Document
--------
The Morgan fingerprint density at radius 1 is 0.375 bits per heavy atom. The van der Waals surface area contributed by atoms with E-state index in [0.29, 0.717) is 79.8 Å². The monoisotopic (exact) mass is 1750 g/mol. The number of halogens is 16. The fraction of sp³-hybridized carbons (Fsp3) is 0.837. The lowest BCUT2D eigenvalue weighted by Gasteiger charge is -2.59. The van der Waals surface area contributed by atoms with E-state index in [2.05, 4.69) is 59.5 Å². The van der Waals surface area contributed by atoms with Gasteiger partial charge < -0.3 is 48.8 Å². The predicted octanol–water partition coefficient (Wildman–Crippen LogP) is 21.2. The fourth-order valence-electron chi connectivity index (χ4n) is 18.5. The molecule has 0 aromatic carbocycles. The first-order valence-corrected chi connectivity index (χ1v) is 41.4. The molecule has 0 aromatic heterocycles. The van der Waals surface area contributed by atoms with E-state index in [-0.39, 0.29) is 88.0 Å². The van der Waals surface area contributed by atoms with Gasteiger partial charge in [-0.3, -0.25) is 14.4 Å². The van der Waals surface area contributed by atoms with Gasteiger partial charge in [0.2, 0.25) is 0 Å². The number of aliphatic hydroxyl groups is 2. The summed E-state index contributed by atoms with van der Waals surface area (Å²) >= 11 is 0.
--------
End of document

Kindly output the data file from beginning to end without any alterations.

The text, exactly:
The Morgan fingerprint density at radius 1 is 0.375 bits per heavy atom. The van der Waals surface area contributed by atoms with E-state index in [0.29, 0.717) is 79.8 Å². The monoisotopic (exact) mass is 1750 g/mol. The number of halogens is 16. The fraction of sp³-hybridized carbons (Fsp3) is 0.837. The lowest BCUT2D eigenvalue weighted by Gasteiger charge is -2.59. The van der Waals surface area contributed by atoms with E-state index in [2.05, 4.69) is 59.5 Å². The van der Waals surface area contributed by atoms with Gasteiger partial charge < -0.3 is 48.8 Å². The predicted octanol–water partition coefficient (Wildman–Crippen LogP) is 21.2. The fourth-order valence-electron chi connectivity index (χ4n) is 18.5. The molecule has 0 aromatic carbocycles. The first-order valence-corrected chi connectivity index (χ1v) is 41.4. The molecule has 0 aromatic heterocycles. The van der Waals surface area contributed by atoms with E-state index in [-0.39, 0.29) is 88.0 Å². The van der Waals surface area contributed by atoms with Gasteiger partial charge in [-0.3, -0.25) is 14.4 Å². The van der Waals surface area contributed by atoms with Gasteiger partial charge in [0.2, 0.25) is 0 Å². The number of aliphatic hydroxyl groups is 2. The summed E-state index contributed by atoms with van der Waals surface area (Å²) >= 11 is 0.